I’ve lived here all my life and love this new social scene and cafe culture but it needs some balance. A butcher a baker and a candlestickmaker- well some basic trades anyway. We seem to be missing some of the basics that Brian mentions. There isn’t really even a shoe shop (unless you count jakes which doesn’t do it for me). Debenhams on it’s way out, House of Fraser in ruins and a lack of high st fashion stores means that i sometimes hike up to the Trafford centre (reluctantly – it drains my soul!). It feels like Altrincham is a dining destination only, when it could be a great shopping destination and also retain some of the old market stalls and traders that actually sell stuff people need. It should serve a whole diverse community – old, young, rich, poor – not just those who want to be seen eating something on sourdough and drinking miniture coffees ouside the latest semi-vegan cafe. I love altrincham. I love the progress and i’m participating with the other sourdough fans, but let’s not lose sight of the basics. Our town needs a bit of depth, its feeling bit one dimensional. There’s a strong possibility of Altincham disappearing up its own behind if unless it takes a fairer approach to serving its residents and visitors. (And as for affordable housing for locals like me…..non existent….)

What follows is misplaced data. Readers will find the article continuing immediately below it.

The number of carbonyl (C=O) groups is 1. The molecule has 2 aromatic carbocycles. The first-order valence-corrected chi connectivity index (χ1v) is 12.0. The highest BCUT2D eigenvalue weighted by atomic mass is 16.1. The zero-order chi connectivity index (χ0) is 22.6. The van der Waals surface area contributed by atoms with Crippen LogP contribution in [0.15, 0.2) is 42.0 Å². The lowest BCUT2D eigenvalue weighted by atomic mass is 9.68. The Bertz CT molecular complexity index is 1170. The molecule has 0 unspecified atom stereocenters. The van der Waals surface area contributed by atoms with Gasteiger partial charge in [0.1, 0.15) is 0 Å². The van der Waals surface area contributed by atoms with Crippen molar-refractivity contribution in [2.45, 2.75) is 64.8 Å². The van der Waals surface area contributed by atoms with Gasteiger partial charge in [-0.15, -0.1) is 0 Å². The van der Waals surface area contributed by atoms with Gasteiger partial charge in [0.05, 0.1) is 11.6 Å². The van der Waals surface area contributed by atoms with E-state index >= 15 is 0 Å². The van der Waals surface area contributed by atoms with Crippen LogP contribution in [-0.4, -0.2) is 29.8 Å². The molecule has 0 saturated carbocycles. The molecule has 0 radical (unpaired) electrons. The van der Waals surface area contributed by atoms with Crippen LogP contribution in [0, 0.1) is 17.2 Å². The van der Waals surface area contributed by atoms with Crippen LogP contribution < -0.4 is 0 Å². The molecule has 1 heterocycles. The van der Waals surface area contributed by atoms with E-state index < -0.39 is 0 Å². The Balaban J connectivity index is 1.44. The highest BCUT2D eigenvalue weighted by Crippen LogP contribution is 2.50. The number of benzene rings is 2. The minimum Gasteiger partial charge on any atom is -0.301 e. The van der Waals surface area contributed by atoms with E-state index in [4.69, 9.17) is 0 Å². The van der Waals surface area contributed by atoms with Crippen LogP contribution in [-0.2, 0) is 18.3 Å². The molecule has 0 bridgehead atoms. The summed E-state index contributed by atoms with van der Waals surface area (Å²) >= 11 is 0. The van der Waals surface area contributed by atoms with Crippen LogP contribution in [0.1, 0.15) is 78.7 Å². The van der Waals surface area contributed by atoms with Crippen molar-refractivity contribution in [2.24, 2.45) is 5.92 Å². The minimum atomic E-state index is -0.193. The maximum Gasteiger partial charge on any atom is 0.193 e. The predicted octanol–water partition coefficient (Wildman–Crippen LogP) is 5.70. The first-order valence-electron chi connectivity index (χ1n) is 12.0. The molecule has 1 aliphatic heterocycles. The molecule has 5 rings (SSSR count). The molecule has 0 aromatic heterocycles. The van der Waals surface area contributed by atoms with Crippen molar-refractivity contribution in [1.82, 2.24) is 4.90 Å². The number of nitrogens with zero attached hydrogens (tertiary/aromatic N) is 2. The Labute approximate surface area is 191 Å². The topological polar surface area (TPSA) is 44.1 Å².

By Podhopper

Hi the regeneration of altrincham was not due I believe to Trafford council but because of two amazing entrepreneurs who established the market hall.

By Rachel

Podhopper – “There isn’t really even a shoe shop (unless you count jakes which doesn’t do it for me).”

What about Clarks?

It really winds me up when people bang on about Alti just being a place for millennials scoffing sourdough, glugging craft beer and buying hemp dog bandanas. Yes that scene is thriving for the Instagrammers but the town still offers so much more.

Rough pubs, greasy spoon cafes, charity shops, Iceland, Next, River Island, H&M, Boots, Card Factory, Wilko, The Works, Millets, HOME BLOODY BARGAINS, travel agents, tattoo parlours, £8 a pop barber shops, hairdressers, Specsavers, bookshops, jewellers, bookies, Subway, banks, building societies, fish and chip shop, kebab house, amusements and even a sodding lap dancing club,

You can buy a pint for £5 in the market or less than £2 in the Malt Shovels. What a time to be alive.

The real success of Alti is that is does still cater for everyone – residents old and new, visitors, tourists and seedy blokes who fancy a lap dance.

By Billy Bob